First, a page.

But no, if we opposed this law we didn’t care about the children.

Go to hell.

Yancey Ward October 6, 2013 at 10:33 am

I tried 11 times between Tuesday and Friday to just create an account on the federal exchange, and failed 10 times to get past the security questions page (the questions were blank in the drop down menu). I finally made it past this page on Friday, but then got an error message that the account couldn’t be created at this time.

This is a total disaster in my opinion, and is far worse than anyone predicted.

dearieme October 6, 2013 at 10:46 am

Good God, y’all have come up with a system worse than the NHS. I’ll bet that took some doing.

Who’da thought you could find a President as bad as W? And yet you did.

And now I’ll return to trying to understand the significance of the government’s murder in Washington the other day of a poor madwoman who had had a minor traffic accident.

The Anti-Gnostic October 6, 2013 at 11:17 am

American democracy was built by and for self-sufficient capitalists who’d had enough of feudal, bickering Europe and the UK. That ethos no longer exists in the US. We are coasting on capital built up under a high-trust environment which enabled the rule of law. When that trust evaporates, as inevitably happens in a diverse polity, the US will be hell on earth. There will be nowhere to hide.

I think also we get the worst of all worlds because we’re trying to implement policies developed by and for Continental nation-states in a country that was never anything of the sort.

Racist October 6, 2013 at 2:42 pm

+1

Non Racist October 6, 2013 at 9:53 pm

+1

TMC October 6, 2013 at 9:54 pm

= +2! Anti-Gnostic is a uniter!

anne October 6, 2013 at 10:46 am

I tried for three days straight and could never get past the first page. The message was something to the effect of “we will get to you as soon as we can.” I had never been put on hold by a web page before. Baffling.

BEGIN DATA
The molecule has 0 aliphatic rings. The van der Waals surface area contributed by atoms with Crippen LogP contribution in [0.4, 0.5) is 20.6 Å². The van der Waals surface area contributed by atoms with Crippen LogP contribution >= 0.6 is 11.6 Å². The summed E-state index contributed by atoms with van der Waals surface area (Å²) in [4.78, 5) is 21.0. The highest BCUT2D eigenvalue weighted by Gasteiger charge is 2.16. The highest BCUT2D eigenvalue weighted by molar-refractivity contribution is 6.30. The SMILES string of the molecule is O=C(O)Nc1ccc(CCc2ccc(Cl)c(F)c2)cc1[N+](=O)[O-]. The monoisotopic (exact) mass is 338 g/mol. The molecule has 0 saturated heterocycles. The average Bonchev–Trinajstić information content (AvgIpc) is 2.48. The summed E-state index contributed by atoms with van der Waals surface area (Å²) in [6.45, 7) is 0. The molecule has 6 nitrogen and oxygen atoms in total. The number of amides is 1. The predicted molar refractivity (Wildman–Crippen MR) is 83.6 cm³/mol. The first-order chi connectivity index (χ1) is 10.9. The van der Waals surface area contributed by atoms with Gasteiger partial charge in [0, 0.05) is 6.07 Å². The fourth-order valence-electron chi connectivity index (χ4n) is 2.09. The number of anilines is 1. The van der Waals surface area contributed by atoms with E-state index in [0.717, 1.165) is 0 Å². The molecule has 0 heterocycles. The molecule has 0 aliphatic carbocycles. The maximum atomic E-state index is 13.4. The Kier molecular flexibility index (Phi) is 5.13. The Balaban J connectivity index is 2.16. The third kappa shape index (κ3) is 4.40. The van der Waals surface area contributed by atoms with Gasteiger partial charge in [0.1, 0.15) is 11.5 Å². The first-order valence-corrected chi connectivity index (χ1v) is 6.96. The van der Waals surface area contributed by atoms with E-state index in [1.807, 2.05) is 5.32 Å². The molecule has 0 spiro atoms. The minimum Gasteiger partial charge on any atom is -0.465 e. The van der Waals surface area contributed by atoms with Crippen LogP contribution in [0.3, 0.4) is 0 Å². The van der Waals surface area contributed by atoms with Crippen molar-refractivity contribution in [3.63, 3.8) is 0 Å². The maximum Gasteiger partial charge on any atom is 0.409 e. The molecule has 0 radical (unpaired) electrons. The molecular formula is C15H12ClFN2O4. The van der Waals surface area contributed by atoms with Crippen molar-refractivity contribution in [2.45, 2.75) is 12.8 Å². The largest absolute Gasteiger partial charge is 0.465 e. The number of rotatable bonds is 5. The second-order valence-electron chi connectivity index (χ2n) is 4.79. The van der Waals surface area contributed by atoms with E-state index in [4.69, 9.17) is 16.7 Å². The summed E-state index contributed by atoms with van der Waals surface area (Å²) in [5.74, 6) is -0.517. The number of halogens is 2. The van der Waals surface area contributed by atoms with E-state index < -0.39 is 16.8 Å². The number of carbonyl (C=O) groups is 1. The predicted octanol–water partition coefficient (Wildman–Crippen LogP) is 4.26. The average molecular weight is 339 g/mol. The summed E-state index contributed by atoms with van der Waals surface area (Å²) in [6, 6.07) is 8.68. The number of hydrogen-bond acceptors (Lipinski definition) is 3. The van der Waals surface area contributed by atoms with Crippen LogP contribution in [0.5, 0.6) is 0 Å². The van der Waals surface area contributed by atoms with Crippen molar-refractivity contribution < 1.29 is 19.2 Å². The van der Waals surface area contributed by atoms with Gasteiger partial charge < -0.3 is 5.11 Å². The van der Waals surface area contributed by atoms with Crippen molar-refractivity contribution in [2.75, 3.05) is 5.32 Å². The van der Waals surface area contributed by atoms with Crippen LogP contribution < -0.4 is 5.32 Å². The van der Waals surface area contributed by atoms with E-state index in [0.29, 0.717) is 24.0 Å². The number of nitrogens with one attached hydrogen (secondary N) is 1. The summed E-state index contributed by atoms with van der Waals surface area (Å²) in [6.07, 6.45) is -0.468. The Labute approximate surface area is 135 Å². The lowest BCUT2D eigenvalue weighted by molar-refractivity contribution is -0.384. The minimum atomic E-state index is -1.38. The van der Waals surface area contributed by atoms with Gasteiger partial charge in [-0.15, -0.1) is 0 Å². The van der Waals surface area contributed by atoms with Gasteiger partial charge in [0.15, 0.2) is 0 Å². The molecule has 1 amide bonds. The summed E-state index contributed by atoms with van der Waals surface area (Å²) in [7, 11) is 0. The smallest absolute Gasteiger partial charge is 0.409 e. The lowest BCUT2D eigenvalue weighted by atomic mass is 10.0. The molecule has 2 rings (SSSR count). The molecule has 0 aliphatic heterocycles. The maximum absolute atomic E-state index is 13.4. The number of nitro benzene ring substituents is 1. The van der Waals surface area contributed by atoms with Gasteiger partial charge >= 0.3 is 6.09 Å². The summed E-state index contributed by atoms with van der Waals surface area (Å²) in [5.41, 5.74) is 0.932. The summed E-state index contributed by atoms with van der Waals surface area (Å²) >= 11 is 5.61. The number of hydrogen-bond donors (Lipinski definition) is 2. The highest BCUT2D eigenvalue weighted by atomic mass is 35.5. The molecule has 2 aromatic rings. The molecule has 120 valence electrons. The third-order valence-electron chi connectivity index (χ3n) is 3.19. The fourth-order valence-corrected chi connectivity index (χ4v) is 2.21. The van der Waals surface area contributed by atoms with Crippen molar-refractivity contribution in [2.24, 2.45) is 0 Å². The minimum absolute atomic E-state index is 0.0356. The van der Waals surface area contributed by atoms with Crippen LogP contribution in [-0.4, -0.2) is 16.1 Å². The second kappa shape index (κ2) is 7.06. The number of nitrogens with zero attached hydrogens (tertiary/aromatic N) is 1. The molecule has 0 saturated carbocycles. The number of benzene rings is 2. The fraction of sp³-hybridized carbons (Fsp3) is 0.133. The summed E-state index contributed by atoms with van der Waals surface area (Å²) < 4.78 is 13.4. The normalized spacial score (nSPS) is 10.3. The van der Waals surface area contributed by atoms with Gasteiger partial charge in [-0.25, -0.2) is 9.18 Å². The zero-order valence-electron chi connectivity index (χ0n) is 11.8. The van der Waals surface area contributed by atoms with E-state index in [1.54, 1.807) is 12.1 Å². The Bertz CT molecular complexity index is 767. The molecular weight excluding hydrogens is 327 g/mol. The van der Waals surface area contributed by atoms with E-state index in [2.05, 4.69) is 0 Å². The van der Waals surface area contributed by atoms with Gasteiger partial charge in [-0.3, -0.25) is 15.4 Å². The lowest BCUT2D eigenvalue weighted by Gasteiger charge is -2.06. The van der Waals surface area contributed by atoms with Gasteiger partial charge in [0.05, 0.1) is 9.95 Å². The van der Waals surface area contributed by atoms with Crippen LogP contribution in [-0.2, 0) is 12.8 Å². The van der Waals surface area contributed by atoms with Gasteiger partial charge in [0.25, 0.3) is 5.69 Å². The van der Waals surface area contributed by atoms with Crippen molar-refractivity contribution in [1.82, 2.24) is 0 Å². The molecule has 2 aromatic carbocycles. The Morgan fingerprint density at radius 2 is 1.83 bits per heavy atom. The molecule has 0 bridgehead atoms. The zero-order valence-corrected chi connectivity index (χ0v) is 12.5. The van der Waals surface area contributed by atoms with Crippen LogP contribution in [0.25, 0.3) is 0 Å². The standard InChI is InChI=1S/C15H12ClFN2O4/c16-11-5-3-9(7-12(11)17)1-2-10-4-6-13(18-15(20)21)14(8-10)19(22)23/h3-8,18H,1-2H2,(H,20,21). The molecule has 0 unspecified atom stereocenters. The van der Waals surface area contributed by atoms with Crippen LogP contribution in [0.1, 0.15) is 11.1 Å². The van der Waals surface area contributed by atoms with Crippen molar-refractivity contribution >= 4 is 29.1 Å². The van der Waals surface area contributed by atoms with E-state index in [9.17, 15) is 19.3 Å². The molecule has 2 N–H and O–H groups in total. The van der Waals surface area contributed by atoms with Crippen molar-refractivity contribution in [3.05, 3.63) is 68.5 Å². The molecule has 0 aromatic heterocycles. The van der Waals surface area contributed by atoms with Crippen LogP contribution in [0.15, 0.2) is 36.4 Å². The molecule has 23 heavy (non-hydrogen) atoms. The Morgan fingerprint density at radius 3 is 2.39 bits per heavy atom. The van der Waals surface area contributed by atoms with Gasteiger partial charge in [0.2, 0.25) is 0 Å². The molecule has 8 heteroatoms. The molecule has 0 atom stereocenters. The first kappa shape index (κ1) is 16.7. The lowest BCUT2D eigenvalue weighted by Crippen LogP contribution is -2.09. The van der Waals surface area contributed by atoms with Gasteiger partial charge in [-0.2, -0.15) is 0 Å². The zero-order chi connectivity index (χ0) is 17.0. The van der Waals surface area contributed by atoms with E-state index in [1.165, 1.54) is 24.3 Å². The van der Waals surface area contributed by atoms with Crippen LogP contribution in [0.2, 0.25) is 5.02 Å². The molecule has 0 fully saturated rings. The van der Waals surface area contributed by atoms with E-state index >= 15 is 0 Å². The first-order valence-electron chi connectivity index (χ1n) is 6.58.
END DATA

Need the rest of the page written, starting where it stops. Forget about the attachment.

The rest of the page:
AADL October 6, 2013 at 10:47 am

It was inevitable that Ocommiecare would be a disastrous failure. The question is when will it be repealed.

Yancey Ward October 6, 2013 at 11:03 am

See, it is people like you that are causing its failure!!!!

The Anti-Gnostic October 6, 2013 at 11:19 am

Saboteurs. Goldstein.

Chip October 6, 2013 at 11:12 am

Fortunately we have a president who can look past these minor glitches and has the strength to shut down national parks and other normally unstaffed facilities so that the US can finally enjoy its own version of the NHS.

And applause too for the American people, so thankful for the wealth and freedom they inherited that fully 40% can name the three branches of government.

MichaelG October 6, 2013 at 11:17 am

Despite the press reports, I’ve gotten through to “Covered California” every time I’ve tried. I’m not surprised there are load problems though. The pages are gigantic messes of Javascript and style sheets. For example, the plan comparison page is a 4 line form (number of people, income, zip code, ages). You could have written this as a simple HTML form with a few decorative images.